Korea, Part Hana (1)

In Transit:
1. on an airplane. (Seattle to Incheon) sort of. Sleep isn't as good as it used to be in-flight. I used to literally be able to fall asleep anywhere. I'm disappointed that it's not as easy for me now. I wonder why.
S. Korea:
2. On a bus. I always fall into a light sleep on public transportation. I was traveling with a group of 36 people I think. Americans coming to teach at an English camp in S. Korea. Traveling as a group with independence put on hold. We had been traveling for a while and were quite tired. It was traveling about 6 hours starting from 7pm or so, so almost all of us were sleeping, or trying to.
3. In Muan-gun, Mokpo area, in a 'Women's plaza' with three other women who were new acquaintances. We were selected by the higher-ups as far as room mates and which room. That was fine by us. We just wanted to sleep. There were two western beds and two futon style mattresses. I prefer to sleep on the floor. And it was damn good sleep - for almost four hours! 2:30-6am. Then another hour. Good to sleep on a flat surface finally. My ankles got quite swollen for the first time. This is where I slept for around a week while we had training in the Women's plaza.
4. At the university where we taught, in the dormitory. The Americans were offered rooms to themselves on the first floor. The Korean co-teachers were offered shared rooms on the 4th floor. There were no elevators in the building. The rooms had 2 bunk beds to fit 4 people. So why? We suggested the co-teachers share rooms with us. My co-teacher was male, and so was Kim Woo Lim's. So we roomed together. She is much younger than me, but studied Japanese for a year in High school, so that was fun for us. We were in this room for a ten day camp. We both chose the bottom bunk.
5. We had a field trip day during the camp, and I definitely had a nap on the bus.
6. We went back to the women's plaza for one night. a different room, but we talked them into giving us the same room mates as before, because they wanted to put just three of us in a room for some reason. There was room for all four. Just futons on the floor this time. Instead of going out with the room mates I chose to sleep early and got in 12 hours. I was so wiped out after the camp - working at least 12 hour days then drinking with teachers until late... Then we went to our 'cultural experience' at the Sanamsa Buddist temple... and I slept on the bus ride there.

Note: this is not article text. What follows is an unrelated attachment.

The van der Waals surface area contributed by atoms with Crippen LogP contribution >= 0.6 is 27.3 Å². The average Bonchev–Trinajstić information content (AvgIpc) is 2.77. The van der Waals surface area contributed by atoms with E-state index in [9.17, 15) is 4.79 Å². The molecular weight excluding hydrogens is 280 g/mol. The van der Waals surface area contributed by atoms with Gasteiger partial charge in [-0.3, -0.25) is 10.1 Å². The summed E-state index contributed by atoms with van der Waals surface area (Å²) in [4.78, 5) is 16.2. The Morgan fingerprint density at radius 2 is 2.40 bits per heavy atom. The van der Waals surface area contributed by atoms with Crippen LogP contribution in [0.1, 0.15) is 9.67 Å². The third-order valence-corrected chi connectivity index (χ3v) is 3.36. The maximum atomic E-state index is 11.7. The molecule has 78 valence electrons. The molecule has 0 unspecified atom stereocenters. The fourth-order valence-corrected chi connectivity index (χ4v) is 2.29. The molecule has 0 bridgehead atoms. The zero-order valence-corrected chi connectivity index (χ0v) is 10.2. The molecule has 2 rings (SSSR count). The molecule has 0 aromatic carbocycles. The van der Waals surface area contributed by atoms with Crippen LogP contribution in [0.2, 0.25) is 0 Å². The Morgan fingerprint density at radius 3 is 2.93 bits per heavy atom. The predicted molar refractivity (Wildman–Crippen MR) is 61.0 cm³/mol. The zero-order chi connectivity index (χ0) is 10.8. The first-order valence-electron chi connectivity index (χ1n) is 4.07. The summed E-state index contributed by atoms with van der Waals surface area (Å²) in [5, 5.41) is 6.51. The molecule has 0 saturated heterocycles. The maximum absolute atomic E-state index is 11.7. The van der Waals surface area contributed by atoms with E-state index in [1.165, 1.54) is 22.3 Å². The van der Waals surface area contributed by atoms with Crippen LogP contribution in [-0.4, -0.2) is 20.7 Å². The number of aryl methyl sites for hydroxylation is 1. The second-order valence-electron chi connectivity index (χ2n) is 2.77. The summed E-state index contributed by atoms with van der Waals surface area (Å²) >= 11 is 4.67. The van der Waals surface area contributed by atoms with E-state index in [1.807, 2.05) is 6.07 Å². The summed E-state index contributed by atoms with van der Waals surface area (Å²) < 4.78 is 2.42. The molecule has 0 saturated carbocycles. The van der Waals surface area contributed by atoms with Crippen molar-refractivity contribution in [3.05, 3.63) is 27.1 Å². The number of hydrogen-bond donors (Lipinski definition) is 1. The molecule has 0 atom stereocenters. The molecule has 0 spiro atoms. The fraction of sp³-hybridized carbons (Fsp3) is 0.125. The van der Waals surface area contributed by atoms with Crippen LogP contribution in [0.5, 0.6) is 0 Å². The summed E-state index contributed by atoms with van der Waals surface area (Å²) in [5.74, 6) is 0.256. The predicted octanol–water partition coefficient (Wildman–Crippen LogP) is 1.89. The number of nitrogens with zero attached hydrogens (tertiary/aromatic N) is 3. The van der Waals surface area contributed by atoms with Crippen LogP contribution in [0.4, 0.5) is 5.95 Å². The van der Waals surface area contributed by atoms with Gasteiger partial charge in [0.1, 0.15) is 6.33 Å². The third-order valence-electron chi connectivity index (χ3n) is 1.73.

7. This was an interesting sleeping arrangement...there were at least 20 of us (all women) in one big room, quite tight. There was some over spill into the porch area, where it was actually cooler. We woke up at 3:30 both mornings to do meditation, including bowing from kneeling to standing 108 times before breakfast. It was brutal. We got to go to sleep at 9pm, but I can't handle waking up that early for long. Again sleeping on the bus on the way back.
8. We went back to the camp/university dorm for ten more days. We stayed in the same room with the same room mate.
9. We had another field trip and more naps on the bus. We were tired.
As you may have noticed, the way this was written was using "we" and talking about what the whole group did. this trip was very much a collaborative effort. the groups all worked and did everything together - from the group of Portland state students, the group of students from all three universities, or the group of 13 american teachers and 12 Korean co-teachers. this was my first time to experience something like family with total strangers. I've been to camp lots of times, and it's similar, but without the individualism. I had heard about how East Asians tend to all like the same thing and try to fit in, but I got to see that in action. it was bizarre to the point that I compared the big group with a school of fish. and we were all Americans. just adapting to that cultural difference was a neat experience. one thing that really upset me is that some American teachers complained about the amazing food and insisted on ordering pizza during training. I was really tempted to say something like, "if you don't like kimchi, why did you come to Korea?" (dumbass) but I restrained myself. I strongly feel that the food is a huge part of the culture. if you travel without trying new food, you're missing so much of the experience. most participants were much younger than me and therefore more likely to just want to party during the "study abroad" time we had. their loss.
next will be Part Dul (2) of Korea. I have the potential to get some photos included at some point, but I might have to wrestle with the hostel computers here first. 

1 comment:

  1. Alissa!! I love this so much. Thanks for sharing it all! Can you email me your physical address? Love you!! Lindsay


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